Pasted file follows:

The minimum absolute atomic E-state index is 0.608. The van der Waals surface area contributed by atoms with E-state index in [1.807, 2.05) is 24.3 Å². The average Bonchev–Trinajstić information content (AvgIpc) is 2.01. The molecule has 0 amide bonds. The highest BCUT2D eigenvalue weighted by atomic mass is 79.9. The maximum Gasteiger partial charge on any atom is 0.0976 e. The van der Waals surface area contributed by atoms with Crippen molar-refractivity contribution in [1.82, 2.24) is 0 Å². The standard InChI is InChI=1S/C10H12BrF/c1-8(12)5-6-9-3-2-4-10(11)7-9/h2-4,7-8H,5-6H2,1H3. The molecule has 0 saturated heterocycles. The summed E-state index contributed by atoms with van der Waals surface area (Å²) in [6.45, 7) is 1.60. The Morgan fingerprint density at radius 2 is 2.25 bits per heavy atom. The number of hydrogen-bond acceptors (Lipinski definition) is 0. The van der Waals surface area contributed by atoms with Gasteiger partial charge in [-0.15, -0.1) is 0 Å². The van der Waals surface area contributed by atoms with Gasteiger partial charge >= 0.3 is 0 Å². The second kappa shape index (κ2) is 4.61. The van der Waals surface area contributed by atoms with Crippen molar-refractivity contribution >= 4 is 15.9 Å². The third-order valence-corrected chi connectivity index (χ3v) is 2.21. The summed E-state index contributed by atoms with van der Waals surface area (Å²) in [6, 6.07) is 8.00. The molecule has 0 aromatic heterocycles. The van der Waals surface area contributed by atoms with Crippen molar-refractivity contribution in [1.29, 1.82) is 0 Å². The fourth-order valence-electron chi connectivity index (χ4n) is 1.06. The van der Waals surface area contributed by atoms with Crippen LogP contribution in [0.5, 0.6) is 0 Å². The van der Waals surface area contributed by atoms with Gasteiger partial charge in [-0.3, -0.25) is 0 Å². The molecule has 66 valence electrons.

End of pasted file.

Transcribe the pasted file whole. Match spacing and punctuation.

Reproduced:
The minimum absolute atomic E-state index is 0.608. The van der Waals surface area contributed by atoms with E-state index in [1.807, 2.05) is 24.3 Å². The average Bonchev–Trinajstić information content (AvgIpc) is 2.01. The molecule has 0 amide bonds. The highest BCUT2D eigenvalue weighted by atomic mass is 79.9. The maximum Gasteiger partial charge on any atom is 0.0976 e. The van der Waals surface area contributed by atoms with Crippen molar-refractivity contribution in [1.82, 2.24) is 0 Å². The standard InChI is InChI=1S/C10H12BrF/c1-8(12)5-6-9-3-2-4-10(11)7-9/h2-4,7-8H,5-6H2,1H3. The molecule has 0 saturated heterocycles. The summed E-state index contributed by atoms with van der Waals surface area (Å²) in [6.45, 7) is 1.60. The Morgan fingerprint density at radius 2 is 2.25 bits per heavy atom. The number of hydrogen-bond acceptors (Lipinski definition) is 0. The van der Waals surface area contributed by atoms with Gasteiger partial charge in [-0.15, -0.1) is 0 Å². The van der Waals surface area contributed by atoms with Gasteiger partial charge >= 0.3 is 0 Å². The second kappa shape index (κ2) is 4.61. The van der Waals surface area contributed by atoms with Crippen molar-refractivity contribution >= 4 is 15.9 Å². The third-order valence-corrected chi connectivity index (χ3v) is 2.21. The summed E-state index contributed by atoms with van der Waals surface area (Å²) in [6, 6.07) is 8.00. The molecule has 0 aromatic heterocycles. The van der Waals surface area contributed by atoms with Crippen molar-refractivity contribution in [1.29, 1.82) is 0 Å². The fourth-order valence-electron chi connectivity index (χ4n) is 1.06. The van der Waals surface area contributed by atoms with Crippen LogP contribution in [0.5, 0.6) is 0 Å². The van der Waals surface area contributed by atoms with Gasteiger partial charge in [-0.3, -0.25) is 0 Å². The molecule has 66 valence electrons.